Tickets are typically distributed via three channels. One stand behind the goal is reserved for online sales to the public via the AFF’s website. Amounting to around 700 tickets, these sold out in under an hour. The rest are either reserved for individuals selected by the AFF or distributed to official organised fan groups around the Albanian speaking world to sell to its members.
For the Serbia match the ratio for these two methods of distribution seem to be heavily skewed towards the former with a highly selective admission policy to the stadium in place. Reports have even emerged that men designated tickets from official channels must be accompanied to the stadium by a woman.
Official fan club ‘Tifozat Kuq e Zi’ meanwhile have reported receiving a ‘limited’ number of tickets from the AFF in a statement made on their website on September 20th. The statement added that they would be a selecting which members would be given a ticket carefully in order to minimise the chances of any ‘dishonour’ to the nation brought about by a repeat of scenes in Belgrade last year with Albanian perpetrators.
A limited and selective allocation for members of ‘Tifozat Kuq e Zi’ is still a step up from many other fan groups, who received no tickets from the AFF whatsoever. Particularly ignored were Albanian fan groups from outside of Albania’s official borders in Macedonia and Kosovo, fans who typically provide some of the country’s most passionate support. ‘Shvercerat’, the fan group associated with KF Shkupi, who represent Skopje’s Albanian community and ‘Ballistet’, the fan group for ‘KF Shkendija’ from Tetovo were both denied any allocation.
The only group from outside of Albania’s official territories who received tickets from the AFF were ‘Plisat’, a group connected to KF Prishtina, the largest team from the Kosovan capital. A bizarre selection of representative considering the group’s recent rap sheet, which includes fighting with Legia Warsaw fans in Tirana before a Europa League match with Kukes in August and another scuffle with fans from a rival Kosovan fan group in Elbasan before Albania v Armenia in March. The decision process behind which fan groups received tickets and which didn’t seems arbitrary at best.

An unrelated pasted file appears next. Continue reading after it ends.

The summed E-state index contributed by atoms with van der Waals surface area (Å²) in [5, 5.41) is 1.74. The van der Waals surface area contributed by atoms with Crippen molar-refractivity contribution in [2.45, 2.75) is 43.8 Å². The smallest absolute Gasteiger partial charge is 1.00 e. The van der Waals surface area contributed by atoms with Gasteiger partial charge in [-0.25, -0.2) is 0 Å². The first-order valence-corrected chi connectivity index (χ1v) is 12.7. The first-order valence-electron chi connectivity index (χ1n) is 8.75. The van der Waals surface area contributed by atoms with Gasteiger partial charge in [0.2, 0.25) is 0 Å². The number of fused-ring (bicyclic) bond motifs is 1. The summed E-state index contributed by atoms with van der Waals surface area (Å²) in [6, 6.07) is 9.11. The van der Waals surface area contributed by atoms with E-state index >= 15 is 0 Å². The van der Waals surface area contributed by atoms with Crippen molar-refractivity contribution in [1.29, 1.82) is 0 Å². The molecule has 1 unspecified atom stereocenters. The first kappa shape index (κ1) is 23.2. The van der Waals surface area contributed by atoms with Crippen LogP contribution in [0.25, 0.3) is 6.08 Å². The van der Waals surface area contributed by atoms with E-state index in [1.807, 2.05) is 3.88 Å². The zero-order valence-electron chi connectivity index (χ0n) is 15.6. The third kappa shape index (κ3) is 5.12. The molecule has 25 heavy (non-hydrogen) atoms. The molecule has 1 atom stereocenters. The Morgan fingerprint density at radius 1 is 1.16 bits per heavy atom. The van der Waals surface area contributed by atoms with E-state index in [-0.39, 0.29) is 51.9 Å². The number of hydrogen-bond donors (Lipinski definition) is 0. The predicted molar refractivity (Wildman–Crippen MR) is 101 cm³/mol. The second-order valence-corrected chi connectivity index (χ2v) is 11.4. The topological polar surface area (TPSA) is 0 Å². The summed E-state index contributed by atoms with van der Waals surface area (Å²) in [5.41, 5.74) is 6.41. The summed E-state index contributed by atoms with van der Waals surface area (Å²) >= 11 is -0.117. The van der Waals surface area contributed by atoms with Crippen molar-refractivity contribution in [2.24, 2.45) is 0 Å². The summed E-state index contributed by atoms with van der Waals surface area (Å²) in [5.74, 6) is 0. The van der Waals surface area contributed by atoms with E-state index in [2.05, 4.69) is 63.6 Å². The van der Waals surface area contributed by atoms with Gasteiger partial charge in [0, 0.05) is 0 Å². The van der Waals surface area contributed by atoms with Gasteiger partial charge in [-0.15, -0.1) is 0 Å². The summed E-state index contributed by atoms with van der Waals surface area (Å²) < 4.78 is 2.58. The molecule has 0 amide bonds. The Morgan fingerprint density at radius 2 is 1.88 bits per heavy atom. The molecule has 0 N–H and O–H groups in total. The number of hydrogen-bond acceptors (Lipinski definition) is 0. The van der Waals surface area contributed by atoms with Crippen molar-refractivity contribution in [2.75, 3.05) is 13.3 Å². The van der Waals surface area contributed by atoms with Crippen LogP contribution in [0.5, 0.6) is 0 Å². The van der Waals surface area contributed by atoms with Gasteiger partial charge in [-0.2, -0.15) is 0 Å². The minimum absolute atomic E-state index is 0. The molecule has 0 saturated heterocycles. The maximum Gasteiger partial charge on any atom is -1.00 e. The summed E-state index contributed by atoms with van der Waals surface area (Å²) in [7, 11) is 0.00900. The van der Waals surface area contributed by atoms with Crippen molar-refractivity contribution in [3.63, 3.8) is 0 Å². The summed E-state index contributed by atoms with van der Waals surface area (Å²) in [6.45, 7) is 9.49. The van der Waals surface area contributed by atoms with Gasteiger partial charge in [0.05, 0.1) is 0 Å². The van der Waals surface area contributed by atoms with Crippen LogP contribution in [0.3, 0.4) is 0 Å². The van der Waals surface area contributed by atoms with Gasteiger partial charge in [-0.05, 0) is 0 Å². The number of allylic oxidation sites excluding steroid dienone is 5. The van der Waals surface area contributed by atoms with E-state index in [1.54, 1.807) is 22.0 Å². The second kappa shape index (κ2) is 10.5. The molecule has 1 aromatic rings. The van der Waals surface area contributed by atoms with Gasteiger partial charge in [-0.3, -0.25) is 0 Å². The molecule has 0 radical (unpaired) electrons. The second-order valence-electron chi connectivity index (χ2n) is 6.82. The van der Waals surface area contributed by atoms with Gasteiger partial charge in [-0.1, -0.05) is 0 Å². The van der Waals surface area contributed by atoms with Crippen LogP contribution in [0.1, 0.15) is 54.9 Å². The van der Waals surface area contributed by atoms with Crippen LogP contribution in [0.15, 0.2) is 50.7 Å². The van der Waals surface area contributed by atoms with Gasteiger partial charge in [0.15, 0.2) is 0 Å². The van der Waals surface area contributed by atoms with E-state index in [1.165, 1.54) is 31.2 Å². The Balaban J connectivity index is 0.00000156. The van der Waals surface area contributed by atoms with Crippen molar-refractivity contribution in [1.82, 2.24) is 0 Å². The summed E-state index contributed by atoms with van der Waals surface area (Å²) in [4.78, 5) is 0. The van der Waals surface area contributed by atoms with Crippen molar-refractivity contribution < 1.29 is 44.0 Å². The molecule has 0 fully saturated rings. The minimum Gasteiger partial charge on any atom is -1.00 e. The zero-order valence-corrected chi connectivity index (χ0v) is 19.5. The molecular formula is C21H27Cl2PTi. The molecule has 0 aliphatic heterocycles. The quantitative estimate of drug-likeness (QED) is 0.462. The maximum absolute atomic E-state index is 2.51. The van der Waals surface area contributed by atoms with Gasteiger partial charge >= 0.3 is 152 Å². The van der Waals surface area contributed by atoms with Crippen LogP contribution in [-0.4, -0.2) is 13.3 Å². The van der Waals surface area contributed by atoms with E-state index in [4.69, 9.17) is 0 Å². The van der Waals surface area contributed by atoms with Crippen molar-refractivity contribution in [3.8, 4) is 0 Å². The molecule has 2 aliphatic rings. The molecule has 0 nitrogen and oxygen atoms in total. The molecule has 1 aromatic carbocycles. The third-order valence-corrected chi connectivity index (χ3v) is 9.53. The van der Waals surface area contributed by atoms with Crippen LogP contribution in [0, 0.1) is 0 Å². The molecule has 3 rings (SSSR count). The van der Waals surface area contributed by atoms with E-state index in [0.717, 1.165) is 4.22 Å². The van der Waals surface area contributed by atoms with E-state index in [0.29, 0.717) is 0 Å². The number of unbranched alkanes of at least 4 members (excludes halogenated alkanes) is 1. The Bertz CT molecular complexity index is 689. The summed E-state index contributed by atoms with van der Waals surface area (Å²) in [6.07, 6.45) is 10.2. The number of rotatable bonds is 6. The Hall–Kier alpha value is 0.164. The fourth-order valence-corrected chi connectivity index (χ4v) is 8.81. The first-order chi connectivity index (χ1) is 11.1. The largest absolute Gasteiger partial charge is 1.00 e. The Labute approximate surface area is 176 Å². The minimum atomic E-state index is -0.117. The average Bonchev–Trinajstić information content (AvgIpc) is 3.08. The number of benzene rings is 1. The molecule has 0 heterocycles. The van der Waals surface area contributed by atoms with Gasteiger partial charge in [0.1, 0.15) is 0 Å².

It’s not just groups that have been denied access. Ismail Morina, better known by his nickname ‘Ballisti’, also fails to impress the bouncers at the doors of the stadium, the AFF and Edi Rama. Morina is the creator and operator of the drone aircraft and flag that caused the disruption to the match in Belgrade last October and resulted in the AFF being fined €50,000.
Despite an AFF announcement declaring he would not be allowed entry to the stadium, Morina posted a video of himself in possession of a ticket and a strong message for the Serbian team and authorities. The next day Morina was arrested for the possession of an unlicensed pistol, he was also carrying 36 tickets to the match.
Reactions to Rama and the AFF’s door policy have been mixed amongst fan groups. ‘Shvercerat’ posted an understanding message to their Facebook page, claiming that, for the sake of the higher national interest, they respected the decision of the football authorities to deny them entrance to the stadium as this was clearly ‘more than a match’. They also invited their members to a public screening in Skopje’s Skanderberg square to support the team.
‘Tifozat Kuq e Zi‘ initially also supported the stringent entry policy as the best method to prevent any disruption to Albania’s qualification coming from the stands. However, the decisions to invite Vucic and the Serbian student contingent whilst banning Morina altered the group’s perspective.
On Friday they posted an angry, threatening statement addressed to the AFF and Edi Rama questioning the decisions and asking the authorities not to “incite discontent”, “play with [our] emotions” or “experiment with our patience”. Rama appears to be playing a risky balancing act with his international audience and passionate football loving populace. His attempts to create a harmonious evening may even have the opposite effect.
Equally discontented are KF Shkendija’s ‘Ballistet’ group. In regard to the notion that this game was ‘more than a football match’ the group argued that almost every Macedonian league match they took part in as a team from the Albanian minority of Macedonia has a similar edge. They had a strong message for Edi Rama and head of the AFF Armand Duka at last weekend’s match with Shkupi, insulting the pair of them and questioning Rama’s commitment to Albanians outside his territory.
Rama may get his peaceful Balkan showcase but in doing so he may have alienated football supporters from across the Albanian speaking world, destroying their dreams and robbing football of one of its most electric atmospheres. For fans stuck at home, even an Albanian victory may be bittersweet.